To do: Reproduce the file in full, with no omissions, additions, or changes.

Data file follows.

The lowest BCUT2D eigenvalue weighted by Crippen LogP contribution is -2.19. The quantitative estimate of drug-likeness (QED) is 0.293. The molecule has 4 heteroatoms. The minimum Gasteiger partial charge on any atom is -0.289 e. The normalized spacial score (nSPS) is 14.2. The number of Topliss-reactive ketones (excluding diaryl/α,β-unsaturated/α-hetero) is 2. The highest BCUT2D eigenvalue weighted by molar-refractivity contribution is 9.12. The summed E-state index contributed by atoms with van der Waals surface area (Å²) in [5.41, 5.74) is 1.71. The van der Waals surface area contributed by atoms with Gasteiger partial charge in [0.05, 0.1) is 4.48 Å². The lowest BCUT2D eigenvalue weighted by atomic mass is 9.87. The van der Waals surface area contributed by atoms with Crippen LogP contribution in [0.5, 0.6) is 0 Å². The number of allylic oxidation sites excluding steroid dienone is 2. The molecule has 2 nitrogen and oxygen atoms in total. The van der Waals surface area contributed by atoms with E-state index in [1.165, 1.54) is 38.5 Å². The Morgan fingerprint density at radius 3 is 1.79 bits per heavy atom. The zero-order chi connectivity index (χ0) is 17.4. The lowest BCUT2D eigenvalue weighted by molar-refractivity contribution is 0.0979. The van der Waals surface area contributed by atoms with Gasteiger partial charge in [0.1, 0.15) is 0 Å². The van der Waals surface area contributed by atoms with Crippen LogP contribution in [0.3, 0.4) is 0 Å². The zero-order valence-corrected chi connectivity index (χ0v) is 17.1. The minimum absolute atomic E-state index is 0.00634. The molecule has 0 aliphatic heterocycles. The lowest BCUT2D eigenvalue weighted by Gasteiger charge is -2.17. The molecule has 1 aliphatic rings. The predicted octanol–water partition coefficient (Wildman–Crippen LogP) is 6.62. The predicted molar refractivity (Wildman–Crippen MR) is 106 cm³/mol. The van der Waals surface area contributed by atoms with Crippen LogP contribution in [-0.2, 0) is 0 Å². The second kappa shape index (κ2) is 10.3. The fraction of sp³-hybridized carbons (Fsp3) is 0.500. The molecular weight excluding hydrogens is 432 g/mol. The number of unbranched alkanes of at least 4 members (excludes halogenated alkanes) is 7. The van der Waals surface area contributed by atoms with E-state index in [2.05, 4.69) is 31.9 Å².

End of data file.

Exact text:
The lowest BCUT2D eigenvalue weighted by Crippen LogP contribution is -2.19. The quantitative estimate of drug-likeness (QED) is 0.293. The molecule has 4 heteroatoms. The minimum Gasteiger partial charge on any atom is -0.289 e. The normalized spacial score (nSPS) is 14.2. The number of Topliss-reactive ketones (excluding diaryl/α,β-unsaturated/α-hetero) is 2. The highest BCUT2D eigenvalue weighted by molar-refractivity contribution is 9.12. The summed E-state index contributed by atoms with van der Waals surface area (Å²) in [5.41, 5.74) is 1.71. The van der Waals surface area contributed by atoms with Gasteiger partial charge in [0.05, 0.1) is 4.48 Å². The lowest BCUT2D eigenvalue weighted by atomic mass is 9.87. The van der Waals surface area contributed by atoms with Crippen LogP contribution in [0.5, 0.6) is 0 Å². The number of allylic oxidation sites excluding steroid dienone is 2. The molecule has 2 nitrogen and oxygen atoms in total. The van der Waals surface area contributed by atoms with E-state index in [1.165, 1.54) is 38.5 Å². The Morgan fingerprint density at radius 3 is 1.79 bits per heavy atom. The zero-order chi connectivity index (χ0) is 17.4. The lowest BCUT2D eigenvalue weighted by molar-refractivity contribution is 0.0979. The van der Waals surface area contributed by atoms with Gasteiger partial charge in [0.1, 0.15) is 0 Å². The van der Waals surface area contributed by atoms with Crippen LogP contribution in [0.3, 0.4) is 0 Å². The zero-order valence-corrected chi connectivity index (χ0v) is 17.1. The minimum absolute atomic E-state index is 0.00634. The molecule has 0 aliphatic heterocycles. The lowest BCUT2D eigenvalue weighted by Gasteiger charge is -2.17. The molecule has 1 aliphatic rings. The predicted octanol–water partition coefficient (Wildman–Crippen LogP) is 6.62. The predicted molar refractivity (Wildman–Crippen MR) is 106 cm³/mol. The van der Waals surface area contributed by atoms with Crippen LogP contribution in [-0.2, 0) is 0 Å². The second kappa shape index (κ2) is 10.3. The fraction of sp³-hybridized carbons (Fsp3) is 0.500. The molecular weight excluding hydrogens is 432 g/mol. The number of unbranched alkanes of at least 4 members (excludes halogenated alkanes) is 7. The van der Waals surface area contributed by atoms with E-state index in [2.05, 4.69) is 31.9 Å².